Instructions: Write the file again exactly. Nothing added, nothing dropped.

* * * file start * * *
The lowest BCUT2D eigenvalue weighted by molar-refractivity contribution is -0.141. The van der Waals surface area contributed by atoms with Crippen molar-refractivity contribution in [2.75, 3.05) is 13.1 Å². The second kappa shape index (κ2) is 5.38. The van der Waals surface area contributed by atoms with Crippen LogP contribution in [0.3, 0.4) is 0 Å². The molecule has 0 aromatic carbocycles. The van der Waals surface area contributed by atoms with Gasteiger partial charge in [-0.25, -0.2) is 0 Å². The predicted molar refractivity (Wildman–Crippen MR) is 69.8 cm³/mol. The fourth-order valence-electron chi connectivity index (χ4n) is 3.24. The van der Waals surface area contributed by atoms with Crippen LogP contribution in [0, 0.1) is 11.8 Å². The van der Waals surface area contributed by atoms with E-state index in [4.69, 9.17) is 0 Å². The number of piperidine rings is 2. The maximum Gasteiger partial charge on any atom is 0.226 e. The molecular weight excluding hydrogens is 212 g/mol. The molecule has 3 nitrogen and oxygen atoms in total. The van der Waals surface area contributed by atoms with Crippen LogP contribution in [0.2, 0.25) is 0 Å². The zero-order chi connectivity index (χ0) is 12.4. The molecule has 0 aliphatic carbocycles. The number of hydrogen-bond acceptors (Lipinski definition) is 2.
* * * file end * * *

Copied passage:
The lowest BCUT2D eigenvalue weighted by molar-refractivity contribution is -0.141. The van der Waals surface area contributed by atoms with Crippen molar-refractivity contribution in [2.75, 3.05) is 13.1 Å². The second kappa shape index (κ2) is 5.38. The van der Waals surface area contributed by atoms with Crippen LogP contribution in [0.3, 0.4) is 0 Å². The molecule has 0 aromatic carbocycles. The van der Waals surface area contributed by atoms with Gasteiger partial charge in [-0.25, -0.2) is 0 Å². The predicted molar refractivity (Wildman–Crippen MR) is 69.8 cm³/mol. The fourth-order valence-electron chi connectivity index (χ4n) is 3.24. The van der Waals surface area contributed by atoms with Crippen LogP contribution in [0, 0.1) is 11.8 Å². The van der Waals surface area contributed by atoms with E-state index in [4.69, 9.17) is 0 Å². The number of piperidine rings is 2. The maximum Gasteiger partial charge on any atom is 0.226 e. The molecular weight excluding hydrogens is 212 g/mol. The molecule has 3 nitrogen and oxygen atoms in total. The van der Waals surface area contributed by atoms with Crippen LogP contribution in [0.2, 0.25) is 0 Å². The zero-order chi connectivity index (χ0) is 12.4. The molecule has 0 aliphatic carbocycles. The number of hydrogen-bond acceptors (Lipinski definition) is 2.